Review: Steps and Marches – hooliganism explored in fine art

What does a white tracksuit have to do with football hooliganism?

It’s a question that confronts you in Steps and Marches, an exhibition by Polish artist Marcin Dudek currently on show at London’s Edel Assanti Gallery.

The piece ‘Well Washed’ features a white-painted tracksuit, and once you know the story behind it, its connection to violence becomes clear.

The tracksuit used to belong to Dudek’s brother, who was wearing it on the day he got stabbed in the leg during a confrontation between Polish hooligans and the police.

His work here draws on his experience of conflict and crowd control as a teenage fan of KS Cracovia.


There are plenty of books and movies about football hooligans out there, many of them lurid and sensationalist.

Dudek’s art, on the other hand, is more reflective but not lacking in resonance or impact.

Marcin Dudek, Steps and Marches, Installation View

Photography: Will Amlot. Courtesy Edel Assanti

In the first room, there are three mini-photos of hooligans fighting with the police.

According to the gallery, the ‘intimate scale of these images signify the artist’s complex relationship with a time in his own past in which he was lost in a violent crowd, narrowly escaping disaster’.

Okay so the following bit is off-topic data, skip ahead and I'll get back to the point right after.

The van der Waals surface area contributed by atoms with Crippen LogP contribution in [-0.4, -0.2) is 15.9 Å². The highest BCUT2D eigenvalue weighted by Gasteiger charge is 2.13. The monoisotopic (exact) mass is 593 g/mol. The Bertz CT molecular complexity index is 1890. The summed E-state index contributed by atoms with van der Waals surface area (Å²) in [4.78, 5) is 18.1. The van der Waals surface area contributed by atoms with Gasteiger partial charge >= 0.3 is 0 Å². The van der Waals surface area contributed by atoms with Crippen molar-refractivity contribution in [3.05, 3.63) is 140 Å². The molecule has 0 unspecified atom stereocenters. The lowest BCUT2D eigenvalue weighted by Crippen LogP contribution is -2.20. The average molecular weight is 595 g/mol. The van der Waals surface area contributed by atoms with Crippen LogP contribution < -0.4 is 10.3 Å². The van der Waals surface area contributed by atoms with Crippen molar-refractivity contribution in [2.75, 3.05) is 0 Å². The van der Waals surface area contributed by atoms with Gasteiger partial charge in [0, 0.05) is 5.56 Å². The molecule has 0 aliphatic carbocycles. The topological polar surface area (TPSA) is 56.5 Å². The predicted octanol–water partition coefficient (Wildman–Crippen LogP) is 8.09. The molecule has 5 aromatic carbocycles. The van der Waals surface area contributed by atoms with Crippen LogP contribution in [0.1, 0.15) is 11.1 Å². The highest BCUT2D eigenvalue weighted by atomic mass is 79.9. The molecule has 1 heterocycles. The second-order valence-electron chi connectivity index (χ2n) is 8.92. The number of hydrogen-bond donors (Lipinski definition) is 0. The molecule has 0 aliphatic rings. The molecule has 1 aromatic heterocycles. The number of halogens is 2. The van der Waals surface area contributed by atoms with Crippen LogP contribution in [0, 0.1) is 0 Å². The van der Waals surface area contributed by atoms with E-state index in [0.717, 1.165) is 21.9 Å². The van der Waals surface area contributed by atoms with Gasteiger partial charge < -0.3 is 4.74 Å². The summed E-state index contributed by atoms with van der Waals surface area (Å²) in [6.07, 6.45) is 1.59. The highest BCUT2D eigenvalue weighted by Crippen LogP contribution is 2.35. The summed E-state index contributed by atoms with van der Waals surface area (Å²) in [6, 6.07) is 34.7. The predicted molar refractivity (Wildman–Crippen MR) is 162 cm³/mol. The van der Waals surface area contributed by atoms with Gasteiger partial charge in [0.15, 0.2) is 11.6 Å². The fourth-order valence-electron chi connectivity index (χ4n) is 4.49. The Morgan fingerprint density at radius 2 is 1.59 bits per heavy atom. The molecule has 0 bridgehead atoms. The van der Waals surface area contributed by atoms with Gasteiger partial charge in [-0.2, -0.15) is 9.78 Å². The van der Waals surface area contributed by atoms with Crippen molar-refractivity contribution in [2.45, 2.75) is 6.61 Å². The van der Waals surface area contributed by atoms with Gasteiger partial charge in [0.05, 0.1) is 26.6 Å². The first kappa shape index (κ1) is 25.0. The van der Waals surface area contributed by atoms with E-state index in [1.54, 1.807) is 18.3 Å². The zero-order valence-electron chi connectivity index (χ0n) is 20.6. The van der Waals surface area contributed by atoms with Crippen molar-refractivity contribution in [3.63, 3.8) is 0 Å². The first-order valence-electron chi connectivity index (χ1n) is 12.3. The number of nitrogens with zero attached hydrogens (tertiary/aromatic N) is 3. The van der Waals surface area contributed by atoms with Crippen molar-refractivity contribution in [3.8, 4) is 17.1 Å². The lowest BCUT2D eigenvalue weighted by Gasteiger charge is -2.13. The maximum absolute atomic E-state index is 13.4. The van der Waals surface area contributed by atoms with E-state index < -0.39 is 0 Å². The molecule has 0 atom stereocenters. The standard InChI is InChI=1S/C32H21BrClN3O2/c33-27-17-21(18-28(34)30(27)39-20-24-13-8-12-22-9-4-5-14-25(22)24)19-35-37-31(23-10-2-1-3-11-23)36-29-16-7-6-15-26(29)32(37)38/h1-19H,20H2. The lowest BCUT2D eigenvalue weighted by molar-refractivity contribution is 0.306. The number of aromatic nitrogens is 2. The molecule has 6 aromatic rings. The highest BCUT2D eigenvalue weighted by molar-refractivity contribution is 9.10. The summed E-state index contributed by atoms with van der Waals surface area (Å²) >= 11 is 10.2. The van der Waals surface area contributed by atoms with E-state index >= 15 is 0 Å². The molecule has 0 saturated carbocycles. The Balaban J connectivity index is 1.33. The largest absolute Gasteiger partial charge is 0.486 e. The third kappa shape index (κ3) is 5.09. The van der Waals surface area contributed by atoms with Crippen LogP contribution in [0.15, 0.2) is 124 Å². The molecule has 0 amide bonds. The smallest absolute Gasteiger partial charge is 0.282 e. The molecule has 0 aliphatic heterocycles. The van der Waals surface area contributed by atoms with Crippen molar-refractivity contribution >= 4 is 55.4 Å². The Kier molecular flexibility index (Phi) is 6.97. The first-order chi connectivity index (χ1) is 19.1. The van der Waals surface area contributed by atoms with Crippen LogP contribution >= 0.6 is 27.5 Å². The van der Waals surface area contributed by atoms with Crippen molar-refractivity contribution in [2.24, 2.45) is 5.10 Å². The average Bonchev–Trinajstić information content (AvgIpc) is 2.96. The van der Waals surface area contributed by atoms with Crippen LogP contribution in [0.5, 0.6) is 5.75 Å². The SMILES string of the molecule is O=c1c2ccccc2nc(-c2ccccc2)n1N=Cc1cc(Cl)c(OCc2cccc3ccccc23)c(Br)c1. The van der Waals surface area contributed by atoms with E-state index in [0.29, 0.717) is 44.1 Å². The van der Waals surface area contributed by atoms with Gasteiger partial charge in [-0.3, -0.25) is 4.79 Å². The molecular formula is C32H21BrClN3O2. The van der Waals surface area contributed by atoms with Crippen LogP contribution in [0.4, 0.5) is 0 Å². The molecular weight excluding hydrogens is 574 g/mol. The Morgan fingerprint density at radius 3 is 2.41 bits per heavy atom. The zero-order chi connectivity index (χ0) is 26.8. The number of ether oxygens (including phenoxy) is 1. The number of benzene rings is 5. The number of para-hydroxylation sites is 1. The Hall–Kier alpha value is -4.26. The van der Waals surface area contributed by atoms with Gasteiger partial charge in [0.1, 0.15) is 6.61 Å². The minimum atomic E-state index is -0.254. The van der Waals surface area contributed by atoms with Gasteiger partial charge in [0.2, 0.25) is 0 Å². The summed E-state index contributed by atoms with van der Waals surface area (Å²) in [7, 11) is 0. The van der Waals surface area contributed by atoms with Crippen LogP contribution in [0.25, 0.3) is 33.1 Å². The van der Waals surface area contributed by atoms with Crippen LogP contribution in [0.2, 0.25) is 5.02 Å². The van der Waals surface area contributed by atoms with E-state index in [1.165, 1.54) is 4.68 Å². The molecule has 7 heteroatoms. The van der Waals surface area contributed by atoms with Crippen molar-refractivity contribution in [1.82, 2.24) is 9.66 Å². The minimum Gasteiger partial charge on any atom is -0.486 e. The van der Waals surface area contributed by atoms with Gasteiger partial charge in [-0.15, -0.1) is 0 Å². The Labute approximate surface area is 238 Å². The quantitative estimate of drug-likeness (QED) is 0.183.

Because the images are so small, you have to stand really close to see them, creating a sense of intimacy at odds with the subject matter.

On the way to the second room, you have to go through a sculpture called ‘Recovery and Control’. It is the kind of turnstile you normally see at a football stadium.

This gate forces people to go in one by one. It creates the feeling that you are entering something more secret or special.


Normally when you go through those gates, there is an exciting game or a concert waiting for you.

Emerging on the other side, the walls are painted a vivid shade of orange. This aspect really grabs your attention.

Why orange? Because during the violent outbreaks at the football matches of Dudek’s youth, supporters wore their black bomber jackets inside out.

The orange was a sign to let everybody know there was danger and you had to be ready to defend yourself.

This exhibition, which is running alongside a related ‘chapter’ in Brussels, seeks to explore the dynamics of crowd behaviour ‘from order to chaos’. The fact that Dudek’s work is based on real incidents in his life makes it all the more powerful.

Steps and Marches runs until November 11 at the Edel Assanti Gallery. For more information on the artist, visit